The City of Lake Oswego added the Carman House to its inventory of historic landmarks in 1990, pursuant to Statewide Planning Goal 5. The oldest extant residential structure within the City, the Carman House is considered a rare and valuable example of a territorial Oregon residence. The owners at the time, Mr. Wilmot and Mr. Gregg filed an objection to the designation. However, since the city could designate a property as historic without a property owner’s consent, the property was designated over the owners’ objections.
Dayton v. Jordan, --- P3d --- (2016)
It is well established that a plat is generally sufficient to establish an express easement if it describes and depicts a roadway or trail sufficiently to reflect the intention to create an easement. Bloomfield v. Weakland, 224 Or App 433, 445-48 (2008), rev den, 346 Or 115 (2009). In cases where a plat is insufficient to establish the intent to create an express easement, an easement may nevertheless be implied. In the typical case, an implied easement is not reflected in a deed or plat. Rather, it arises as an inference of the intention of the parties based on the circumstances existing at the time the land was divided and conveyed. In those circumstances, the trial court applies the eight factor test established in Cheney v. Mueller, 259 Or 108, 118-19 (1971) to determine whether implied easement exists. In Dayton v. Jordan, the Court of Appeals addressed the question of whether the trial court may short cut the Cheney test by implying an easement based almost exclusively on the depiction of the purported easement on the plat. The Court of Appeals determined that the eight factor Cheney case must always be applied to establish an implied easement – even where the purported easement is depicted in a plat.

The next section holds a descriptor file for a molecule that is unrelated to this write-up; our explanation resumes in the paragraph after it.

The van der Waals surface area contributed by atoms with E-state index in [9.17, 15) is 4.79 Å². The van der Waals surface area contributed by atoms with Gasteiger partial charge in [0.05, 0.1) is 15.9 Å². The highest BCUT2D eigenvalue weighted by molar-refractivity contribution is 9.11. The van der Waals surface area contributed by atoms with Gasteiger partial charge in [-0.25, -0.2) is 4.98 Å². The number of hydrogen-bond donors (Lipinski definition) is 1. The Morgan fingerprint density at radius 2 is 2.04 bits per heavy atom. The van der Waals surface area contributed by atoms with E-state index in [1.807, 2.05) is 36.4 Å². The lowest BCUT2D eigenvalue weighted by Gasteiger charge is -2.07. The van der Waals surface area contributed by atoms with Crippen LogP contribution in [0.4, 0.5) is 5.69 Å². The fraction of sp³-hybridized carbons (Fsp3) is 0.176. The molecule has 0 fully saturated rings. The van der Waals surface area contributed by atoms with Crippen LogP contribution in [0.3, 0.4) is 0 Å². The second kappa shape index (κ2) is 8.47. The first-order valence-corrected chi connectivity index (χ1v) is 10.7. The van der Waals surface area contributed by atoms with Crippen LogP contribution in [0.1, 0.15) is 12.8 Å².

In Walter v. City of Eugene, (LUBA No. 2106-024, June 30, 2016), the applicant appealed the City’s planning commission decision to deny an application for a planned development of a ten-lot subdivision with an additional lot left as open space. Land surrounding the subject site had been purchased by the City in 2014 to maintain as a natural area and part of a trail system, which would prevent the developer from extending a local road to the subdivision. Instead, the development relies on a proposed shared driveway. A hearings officer reviewed the proposal and denied the application under the local planned unit development (PUD) code that requires the street layout of the PUD to disperse motor vehicle traffic onto more than one public local street. The planning commission affirmed the hearings officer’s decision.